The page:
and industry are required of the young lawyer as of the com-
mon clerks. Not a few graduates in law, on taking their
degree, at once begin to practise on their own account.
Those, however, who are going to settle outside New England
and New York, would have first to master the practice and
statute law of the State in which they intend to establish them-
selves. " Honour graduates are certain to receive invitations
to enter leading law offices in various parts of the country."^
"The citizens of the United States," writes Professor Dicey,
" are certainly neither pedants, nor, in general, theorists ; but
at the present moment English law is taught, and admirably
taught, in the colleges of America. . . . The practising counsel
of Massachusetts would undoubtedly tell you that the best
preparation for practice in court is study in the lecture-rooms
of Professor Langdell and his colleagues of Harvard Uni-
versity." ^

The Law School was founded in 1817, but down to 1829 it
was little more than a shadow. In that year Nathan Dane
endowed a new professorship from the money which he had
made by his " once famous Abridgment of American Law."
Forty-two years earlier he had drafted that beneficent Ordi-
nance by which the whole of the great Northwest was kept
free from the taint of slavery. In his old age he not only
founded the professorship, but he founded it on the condition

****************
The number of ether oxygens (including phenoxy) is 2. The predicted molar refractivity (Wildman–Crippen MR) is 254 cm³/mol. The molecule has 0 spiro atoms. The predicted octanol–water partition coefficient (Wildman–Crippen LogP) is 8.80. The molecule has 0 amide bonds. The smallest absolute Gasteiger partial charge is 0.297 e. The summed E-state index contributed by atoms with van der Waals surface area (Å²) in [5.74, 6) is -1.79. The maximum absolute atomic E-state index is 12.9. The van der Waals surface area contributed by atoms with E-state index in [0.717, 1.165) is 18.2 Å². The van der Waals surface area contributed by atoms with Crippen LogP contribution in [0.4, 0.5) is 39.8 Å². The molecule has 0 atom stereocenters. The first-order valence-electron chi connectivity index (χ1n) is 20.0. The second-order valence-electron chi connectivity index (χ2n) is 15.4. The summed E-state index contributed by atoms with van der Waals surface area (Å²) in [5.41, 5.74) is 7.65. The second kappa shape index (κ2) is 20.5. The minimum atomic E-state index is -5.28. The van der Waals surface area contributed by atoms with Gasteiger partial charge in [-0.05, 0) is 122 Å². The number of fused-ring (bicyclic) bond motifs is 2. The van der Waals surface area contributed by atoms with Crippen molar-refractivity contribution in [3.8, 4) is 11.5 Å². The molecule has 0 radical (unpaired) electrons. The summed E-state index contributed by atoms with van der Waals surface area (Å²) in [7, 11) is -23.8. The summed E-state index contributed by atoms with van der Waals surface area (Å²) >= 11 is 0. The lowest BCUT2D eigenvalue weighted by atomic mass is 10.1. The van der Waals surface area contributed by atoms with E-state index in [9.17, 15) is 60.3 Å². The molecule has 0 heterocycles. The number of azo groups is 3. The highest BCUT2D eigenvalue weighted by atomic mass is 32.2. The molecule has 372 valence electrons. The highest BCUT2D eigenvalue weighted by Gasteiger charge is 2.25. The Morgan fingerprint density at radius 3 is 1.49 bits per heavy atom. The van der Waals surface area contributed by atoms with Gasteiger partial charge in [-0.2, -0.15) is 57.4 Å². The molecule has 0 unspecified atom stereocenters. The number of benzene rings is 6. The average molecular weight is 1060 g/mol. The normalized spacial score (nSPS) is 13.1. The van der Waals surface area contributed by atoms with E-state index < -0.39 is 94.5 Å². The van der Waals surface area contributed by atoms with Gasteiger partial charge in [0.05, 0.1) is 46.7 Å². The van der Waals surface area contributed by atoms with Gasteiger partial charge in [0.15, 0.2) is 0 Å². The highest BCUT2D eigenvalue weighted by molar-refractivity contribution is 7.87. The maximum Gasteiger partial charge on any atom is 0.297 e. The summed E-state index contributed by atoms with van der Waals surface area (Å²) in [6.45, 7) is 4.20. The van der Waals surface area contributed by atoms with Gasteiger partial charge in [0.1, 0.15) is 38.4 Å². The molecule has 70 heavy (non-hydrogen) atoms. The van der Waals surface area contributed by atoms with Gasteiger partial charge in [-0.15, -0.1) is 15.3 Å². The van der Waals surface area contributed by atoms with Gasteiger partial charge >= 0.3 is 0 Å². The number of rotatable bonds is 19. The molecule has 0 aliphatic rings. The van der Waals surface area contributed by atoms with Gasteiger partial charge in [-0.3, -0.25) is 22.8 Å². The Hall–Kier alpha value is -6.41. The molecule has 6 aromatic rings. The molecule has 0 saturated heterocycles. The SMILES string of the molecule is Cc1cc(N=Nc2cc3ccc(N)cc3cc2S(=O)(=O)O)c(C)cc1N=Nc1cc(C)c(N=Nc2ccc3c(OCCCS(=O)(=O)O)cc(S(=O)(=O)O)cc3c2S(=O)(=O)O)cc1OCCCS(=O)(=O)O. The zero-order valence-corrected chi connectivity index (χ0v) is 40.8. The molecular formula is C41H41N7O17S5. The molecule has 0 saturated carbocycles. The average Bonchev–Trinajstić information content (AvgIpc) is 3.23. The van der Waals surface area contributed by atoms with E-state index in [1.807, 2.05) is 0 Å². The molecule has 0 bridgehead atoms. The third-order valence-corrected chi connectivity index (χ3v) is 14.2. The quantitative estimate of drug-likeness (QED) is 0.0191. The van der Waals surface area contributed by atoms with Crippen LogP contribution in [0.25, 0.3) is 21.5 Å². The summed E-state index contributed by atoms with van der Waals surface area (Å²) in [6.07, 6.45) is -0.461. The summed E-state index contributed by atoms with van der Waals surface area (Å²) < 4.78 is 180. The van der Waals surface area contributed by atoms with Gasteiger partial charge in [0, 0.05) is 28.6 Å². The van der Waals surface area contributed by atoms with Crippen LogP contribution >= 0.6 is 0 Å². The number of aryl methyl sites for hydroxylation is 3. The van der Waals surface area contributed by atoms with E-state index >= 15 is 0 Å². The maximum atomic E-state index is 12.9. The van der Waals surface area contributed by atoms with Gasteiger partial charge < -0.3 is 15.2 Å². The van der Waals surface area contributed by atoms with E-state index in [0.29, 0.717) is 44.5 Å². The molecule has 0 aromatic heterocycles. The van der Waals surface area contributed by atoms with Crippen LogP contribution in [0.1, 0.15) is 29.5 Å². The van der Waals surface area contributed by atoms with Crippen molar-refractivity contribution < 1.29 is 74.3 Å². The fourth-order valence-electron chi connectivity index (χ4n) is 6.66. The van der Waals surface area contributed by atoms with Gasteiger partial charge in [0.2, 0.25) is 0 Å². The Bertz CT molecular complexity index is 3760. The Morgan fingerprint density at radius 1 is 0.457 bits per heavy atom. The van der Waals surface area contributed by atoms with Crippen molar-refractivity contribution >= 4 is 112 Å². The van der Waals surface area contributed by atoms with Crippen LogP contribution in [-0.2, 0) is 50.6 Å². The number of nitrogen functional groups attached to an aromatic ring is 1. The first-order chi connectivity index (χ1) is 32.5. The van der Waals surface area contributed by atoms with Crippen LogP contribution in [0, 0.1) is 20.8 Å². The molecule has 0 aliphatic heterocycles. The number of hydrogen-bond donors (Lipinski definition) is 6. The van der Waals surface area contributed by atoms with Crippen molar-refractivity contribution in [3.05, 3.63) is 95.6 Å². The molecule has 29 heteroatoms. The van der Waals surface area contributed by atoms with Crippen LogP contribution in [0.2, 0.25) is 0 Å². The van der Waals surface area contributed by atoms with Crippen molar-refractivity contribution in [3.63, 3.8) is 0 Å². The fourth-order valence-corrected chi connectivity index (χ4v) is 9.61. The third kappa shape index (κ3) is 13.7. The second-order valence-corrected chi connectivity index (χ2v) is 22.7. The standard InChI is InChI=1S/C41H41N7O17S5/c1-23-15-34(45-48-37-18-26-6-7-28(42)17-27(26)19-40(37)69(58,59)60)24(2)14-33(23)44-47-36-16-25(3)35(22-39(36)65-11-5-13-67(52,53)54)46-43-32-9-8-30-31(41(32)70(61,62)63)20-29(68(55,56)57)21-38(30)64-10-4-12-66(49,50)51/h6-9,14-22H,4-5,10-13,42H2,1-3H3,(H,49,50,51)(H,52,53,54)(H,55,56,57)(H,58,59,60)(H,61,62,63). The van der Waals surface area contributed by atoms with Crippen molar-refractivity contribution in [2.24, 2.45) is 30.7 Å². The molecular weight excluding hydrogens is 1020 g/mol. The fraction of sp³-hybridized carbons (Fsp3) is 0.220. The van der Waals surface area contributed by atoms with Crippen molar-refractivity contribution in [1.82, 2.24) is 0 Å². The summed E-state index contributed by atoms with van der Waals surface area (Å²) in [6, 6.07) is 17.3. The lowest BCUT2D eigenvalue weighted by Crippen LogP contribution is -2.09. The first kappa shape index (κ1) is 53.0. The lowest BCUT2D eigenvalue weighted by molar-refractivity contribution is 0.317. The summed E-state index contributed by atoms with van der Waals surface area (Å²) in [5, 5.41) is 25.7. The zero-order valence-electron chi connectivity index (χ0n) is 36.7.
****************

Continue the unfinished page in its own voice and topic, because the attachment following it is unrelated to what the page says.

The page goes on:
that Judge Story first filled the chair. Even he, full of hope
though he was, could hardly have foreseen the full measure of
the benefit of this foundation and this condition, which were

1 Harvard University, by F. BoUes, p. 68.

2 Can English Law be Taught at the Universities ? by A. V. Dicey,
Vinerian Professor of English Law in the University of Oxford, 1883, p. 28.


to turn an eminent judge into a great jurist. If Story had
never filled a Professor's chair, in all likelihood we should never
have had his Coitflict of Laivs, his Equity Jurisprudence, and
his Linv of Agency, — that " series of works which are the best
of their kind in the English language." ^ During the whole of
the year before his appointment " there had not been," I quote
Story himself, " a single student. There was no Law Library ;
but a few and imperfect books being there." One long vaca-
tion he wrote to the most brilliant of his pupils, Charles
Sumner : — ,

" I have given nearly the whole of last term, when not on
judicial duty, two lectures every day, and even broke in upon
the sanctity of the dies 7ion furidicus, Saturday." Of this
daring innovation we have an account from the author of Tico
Years before the Mast. The judge used to make his " boys "
— "'my boys' he always called his pupils" — argue cases